All You Need to Know About Mold

What is mold?

Mold is a term used to describe various types of fungi, and they are a living species that is not plant or animal. Fungus, in singular form, grows in filaments and colonies, releasing spores at certain stages in its lifecycle to procreate and multiply. These spores have special qualities that allow them to travel long distances relative to their size through the air.

Mildew refers to common types of mold found in homes and businesses where warm, dark, and damp places provide ideal living conditions for this fungus to thrive. Mildew sometimes applies to white or grayish colored mold and is typically found growing in shower stalls and bathrooms. Mold naturally grows outdoors and indoors during all seasons, and humidity is essential for their development and survivability.

As diverse as the animal and plant kingdoms, common species of mold are Cladosporium, Penicillium, Alternaria, and Aspergillus. You may recognize one of the species as being close to penicillin, and this species is responsible for producing the life-saving antibiotic in hospitals across the world. Bacteria infect not only humans and animals but plants and fungi as well. The fungus Penicillium produces penicillin to fight off bacterial invasions, and when doctors observed the effectiveness of this chemical, they transferred it over to human health industries.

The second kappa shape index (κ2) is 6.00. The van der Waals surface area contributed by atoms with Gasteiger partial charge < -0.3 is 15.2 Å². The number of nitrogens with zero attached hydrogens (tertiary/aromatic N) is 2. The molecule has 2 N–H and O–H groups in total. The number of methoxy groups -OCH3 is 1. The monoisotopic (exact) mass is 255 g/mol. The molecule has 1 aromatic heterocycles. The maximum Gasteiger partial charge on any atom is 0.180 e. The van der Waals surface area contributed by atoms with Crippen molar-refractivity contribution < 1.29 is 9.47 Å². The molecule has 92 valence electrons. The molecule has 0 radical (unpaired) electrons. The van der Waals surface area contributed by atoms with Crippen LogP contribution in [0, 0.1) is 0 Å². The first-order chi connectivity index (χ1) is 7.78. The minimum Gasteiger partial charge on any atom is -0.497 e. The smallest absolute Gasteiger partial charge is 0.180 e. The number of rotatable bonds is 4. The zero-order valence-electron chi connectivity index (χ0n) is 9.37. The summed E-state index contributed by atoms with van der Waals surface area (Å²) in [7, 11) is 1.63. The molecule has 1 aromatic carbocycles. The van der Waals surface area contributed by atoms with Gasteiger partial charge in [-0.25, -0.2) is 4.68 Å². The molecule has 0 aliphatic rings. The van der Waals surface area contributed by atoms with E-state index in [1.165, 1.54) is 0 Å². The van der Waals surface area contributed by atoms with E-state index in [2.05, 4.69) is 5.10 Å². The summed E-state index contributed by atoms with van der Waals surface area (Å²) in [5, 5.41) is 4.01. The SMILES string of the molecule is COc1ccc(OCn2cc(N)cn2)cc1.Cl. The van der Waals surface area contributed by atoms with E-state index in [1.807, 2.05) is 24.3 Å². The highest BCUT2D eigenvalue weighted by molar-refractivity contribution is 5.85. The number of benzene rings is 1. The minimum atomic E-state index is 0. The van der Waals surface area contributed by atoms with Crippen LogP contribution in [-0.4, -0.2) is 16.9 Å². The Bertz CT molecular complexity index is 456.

Not all molds are good for humans though, and among those, Stachybotrys atra is the most dangerous. Known as the “black mold”, it has a distinct greenish-black color and grows on building materials with high cellulose concentrations, like wood, fiberboards, paper, dust, and lint. Like other fungi, black mold releases spores into the air and represents a threat to human health if these spores are inhaled or contact the body.

Spores are microscopic and invisible to the naked eye. Highly specialized for their reproductive roles, mold spores are robust travelers that can survive brutal and unsavory environments. Once they land on a surface, they patiently wait until at least a tiny amount of moisture is present to rapidly start multiplying their cells.